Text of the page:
- Associated Press - Saturday, December 19, 2015

LAPLACE, La. (AP) - St. John the Baptist Parish Sheriff Mike Tregre says he wasn’t aware until Thursday that one of his top deputies in 2012 had told narcotics deputies to produce a minimum number of arrests, search warrants and informants each month.

Tregre texted the New Orleans Advocate (https://bit.ly/1k92JoL), which first reported the quotas, to say that because he never saw the document, it wasn’t official policy and therefore didn’t break a state law barring arrest quotas.

“It is the position of Sheriff Tregre that there is no indication of the creation of a ‘quota system’ in the internal memo, and no quota system was ever implemented,” the sheriff wrote. “Further, no part of the memo meets the standard of the ‘prohibition against quotas’ under Louisiana law.”

The benchmarks were set in a memo that Maj. Walter Chappel wrote to all narcotics personnel on sheriff’s office letterhead. It required each of the five deputies on the narcotics squad to produce “a minimum of six felony narcotics arrests per month (excluding drug paraphernalia),” along with two search warrants and two fresh informants per month.

The 2008 law bars police and sheriffs’ offices from setting or even suggesting arrest quotas.

Chappel’s memo was turned over to a defense attorney who subpoenaed personnel records of two narcotics detectives accused of beating a drug suspect last year in Edgard.

On Friday, District Attorney Bridget Dinvaut’s office turned over the memo and other records to several more attorneys representing various defendants in drug cases that were handled by those two deputies, Hardy Schexnayder and Travis Thomas, and a third former narcotics detective, Justin Bordelon.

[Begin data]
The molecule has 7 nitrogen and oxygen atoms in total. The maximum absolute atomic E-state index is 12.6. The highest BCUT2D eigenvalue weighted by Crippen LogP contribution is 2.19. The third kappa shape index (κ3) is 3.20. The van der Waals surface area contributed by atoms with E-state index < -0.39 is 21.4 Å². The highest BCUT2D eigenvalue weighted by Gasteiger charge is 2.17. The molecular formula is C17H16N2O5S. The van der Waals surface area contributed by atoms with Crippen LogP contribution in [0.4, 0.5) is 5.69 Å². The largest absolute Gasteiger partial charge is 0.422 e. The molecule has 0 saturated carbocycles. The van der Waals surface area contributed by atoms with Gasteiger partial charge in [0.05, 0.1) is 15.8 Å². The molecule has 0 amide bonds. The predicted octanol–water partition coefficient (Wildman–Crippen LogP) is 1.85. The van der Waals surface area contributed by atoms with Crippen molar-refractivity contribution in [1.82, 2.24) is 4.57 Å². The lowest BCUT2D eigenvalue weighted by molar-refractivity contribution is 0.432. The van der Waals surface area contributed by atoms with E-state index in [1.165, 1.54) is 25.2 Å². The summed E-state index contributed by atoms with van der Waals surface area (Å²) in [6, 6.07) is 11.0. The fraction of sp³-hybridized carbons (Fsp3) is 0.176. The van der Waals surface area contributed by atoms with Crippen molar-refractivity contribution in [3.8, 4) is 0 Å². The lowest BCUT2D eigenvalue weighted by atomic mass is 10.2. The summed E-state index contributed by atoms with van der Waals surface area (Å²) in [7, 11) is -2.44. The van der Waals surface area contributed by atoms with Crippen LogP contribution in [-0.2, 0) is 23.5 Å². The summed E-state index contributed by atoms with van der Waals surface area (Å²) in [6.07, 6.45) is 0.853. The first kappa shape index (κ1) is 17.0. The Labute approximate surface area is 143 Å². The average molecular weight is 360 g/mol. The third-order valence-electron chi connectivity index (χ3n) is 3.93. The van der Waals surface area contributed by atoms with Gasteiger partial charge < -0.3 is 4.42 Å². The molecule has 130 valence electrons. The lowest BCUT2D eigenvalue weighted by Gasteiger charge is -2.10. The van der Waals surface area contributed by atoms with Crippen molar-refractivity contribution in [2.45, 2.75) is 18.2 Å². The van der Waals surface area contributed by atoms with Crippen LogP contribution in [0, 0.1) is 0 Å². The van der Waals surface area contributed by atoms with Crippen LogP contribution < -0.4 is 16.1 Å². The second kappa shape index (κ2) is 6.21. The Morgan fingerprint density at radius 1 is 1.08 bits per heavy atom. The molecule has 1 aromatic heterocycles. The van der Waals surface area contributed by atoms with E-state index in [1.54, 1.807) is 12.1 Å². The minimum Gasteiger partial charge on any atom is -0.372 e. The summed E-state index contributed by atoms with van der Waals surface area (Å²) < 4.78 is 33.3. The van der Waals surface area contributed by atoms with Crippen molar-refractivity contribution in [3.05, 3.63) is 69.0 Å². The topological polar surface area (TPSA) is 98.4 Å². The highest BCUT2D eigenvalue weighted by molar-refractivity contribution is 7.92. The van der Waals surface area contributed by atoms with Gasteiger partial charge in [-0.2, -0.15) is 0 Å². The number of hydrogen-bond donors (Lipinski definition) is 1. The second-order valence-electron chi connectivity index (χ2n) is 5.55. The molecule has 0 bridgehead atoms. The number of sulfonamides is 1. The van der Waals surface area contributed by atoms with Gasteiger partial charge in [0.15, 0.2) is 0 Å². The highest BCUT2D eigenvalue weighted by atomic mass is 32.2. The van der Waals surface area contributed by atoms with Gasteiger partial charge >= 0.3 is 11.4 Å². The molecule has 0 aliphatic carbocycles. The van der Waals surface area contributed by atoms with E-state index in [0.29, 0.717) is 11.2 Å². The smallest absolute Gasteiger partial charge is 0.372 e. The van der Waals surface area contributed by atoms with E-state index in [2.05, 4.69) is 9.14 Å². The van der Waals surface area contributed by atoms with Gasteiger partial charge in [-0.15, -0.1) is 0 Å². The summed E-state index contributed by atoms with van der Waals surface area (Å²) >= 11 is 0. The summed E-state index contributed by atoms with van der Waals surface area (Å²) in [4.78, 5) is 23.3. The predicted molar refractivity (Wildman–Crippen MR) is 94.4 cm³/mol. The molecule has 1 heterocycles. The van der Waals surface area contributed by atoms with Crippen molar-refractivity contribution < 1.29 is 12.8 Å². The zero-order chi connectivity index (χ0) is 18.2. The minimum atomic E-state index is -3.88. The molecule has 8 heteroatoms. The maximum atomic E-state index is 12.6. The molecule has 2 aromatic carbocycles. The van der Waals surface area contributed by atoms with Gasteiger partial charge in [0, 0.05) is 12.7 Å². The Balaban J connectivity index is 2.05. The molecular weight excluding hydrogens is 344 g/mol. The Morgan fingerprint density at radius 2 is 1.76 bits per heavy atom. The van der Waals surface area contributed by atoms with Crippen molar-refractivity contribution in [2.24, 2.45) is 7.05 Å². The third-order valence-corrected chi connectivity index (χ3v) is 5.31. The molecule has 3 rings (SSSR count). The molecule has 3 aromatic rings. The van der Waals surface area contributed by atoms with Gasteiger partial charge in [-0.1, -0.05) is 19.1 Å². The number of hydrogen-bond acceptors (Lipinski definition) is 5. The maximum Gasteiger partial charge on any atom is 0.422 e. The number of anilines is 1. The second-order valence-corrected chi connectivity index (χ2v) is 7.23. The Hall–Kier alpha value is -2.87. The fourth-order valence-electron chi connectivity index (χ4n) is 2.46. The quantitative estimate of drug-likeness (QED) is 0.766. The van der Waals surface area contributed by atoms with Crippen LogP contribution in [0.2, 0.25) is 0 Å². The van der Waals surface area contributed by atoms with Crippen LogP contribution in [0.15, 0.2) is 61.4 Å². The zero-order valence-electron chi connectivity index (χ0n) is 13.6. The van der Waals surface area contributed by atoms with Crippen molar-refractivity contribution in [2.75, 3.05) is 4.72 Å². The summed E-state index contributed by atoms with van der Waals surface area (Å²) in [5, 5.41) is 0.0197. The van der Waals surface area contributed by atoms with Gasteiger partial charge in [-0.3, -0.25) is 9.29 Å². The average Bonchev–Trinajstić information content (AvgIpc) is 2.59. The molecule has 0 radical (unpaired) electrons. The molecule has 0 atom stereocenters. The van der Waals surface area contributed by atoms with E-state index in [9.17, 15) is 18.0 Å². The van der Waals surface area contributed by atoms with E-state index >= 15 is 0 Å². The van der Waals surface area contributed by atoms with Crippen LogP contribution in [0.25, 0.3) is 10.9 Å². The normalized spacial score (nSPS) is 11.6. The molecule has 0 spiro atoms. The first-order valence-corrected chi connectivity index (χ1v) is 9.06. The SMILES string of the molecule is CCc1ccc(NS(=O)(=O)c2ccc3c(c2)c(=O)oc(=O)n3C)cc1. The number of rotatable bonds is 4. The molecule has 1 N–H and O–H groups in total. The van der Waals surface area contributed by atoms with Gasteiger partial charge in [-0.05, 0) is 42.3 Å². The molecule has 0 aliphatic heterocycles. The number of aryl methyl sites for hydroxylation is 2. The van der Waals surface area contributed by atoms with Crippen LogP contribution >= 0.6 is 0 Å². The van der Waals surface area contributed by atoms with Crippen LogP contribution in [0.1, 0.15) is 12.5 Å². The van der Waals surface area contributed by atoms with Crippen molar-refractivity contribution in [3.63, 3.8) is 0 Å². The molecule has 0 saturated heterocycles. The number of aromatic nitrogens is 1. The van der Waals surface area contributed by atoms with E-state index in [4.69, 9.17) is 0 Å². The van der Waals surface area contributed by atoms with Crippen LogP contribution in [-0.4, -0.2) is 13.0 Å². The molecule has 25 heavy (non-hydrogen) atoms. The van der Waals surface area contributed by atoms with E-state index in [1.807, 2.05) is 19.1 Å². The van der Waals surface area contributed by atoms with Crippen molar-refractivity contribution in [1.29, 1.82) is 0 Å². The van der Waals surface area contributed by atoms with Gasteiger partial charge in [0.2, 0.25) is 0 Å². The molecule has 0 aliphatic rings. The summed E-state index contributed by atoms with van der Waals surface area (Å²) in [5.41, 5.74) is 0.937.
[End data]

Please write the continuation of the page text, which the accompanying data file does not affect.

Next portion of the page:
Those three deputies made accusations against one another over the supposed beating of the suspect last year. An internal affairs investigator blamed the squabble on jealousy over Bordelon’s high arrest statistics.

That investigator, Capt. C.J. Destor, endorsed drug suspect Darnell Randle’s story that Schexnayder and Thomas pummeled him during a home search and lied about Bordelon’s role. A jury ruled otherwise this week, clearing the two deputies of wrongdoing in a federal civil rights lawsuit.

Tregre, who won re-election last month, acknowledged that Chappel wrote the memo, but he said Friday that he has taken no disciplinary action in the matter.

Tulane law professor Pam Metzger derided the Sheriff’s Office’s statement as a bizarre dismissal of the obvious.

“It is preposterous to suggest that the memorandum does anything other than establish an illegal quota,” Metzger said. “If Sheriff Tregre cannot see that the memorandum establishes a quota, then he lacks even a grade-school level acquaintance with basic math and English. If Sheriff Tregre needed The Advocate to tell him that this memorandum exists, he lacks even the most rudimentary set of leadership and management skills.”


Information from: The New Orleans Advocate, https://www.neworleansadvocate.com

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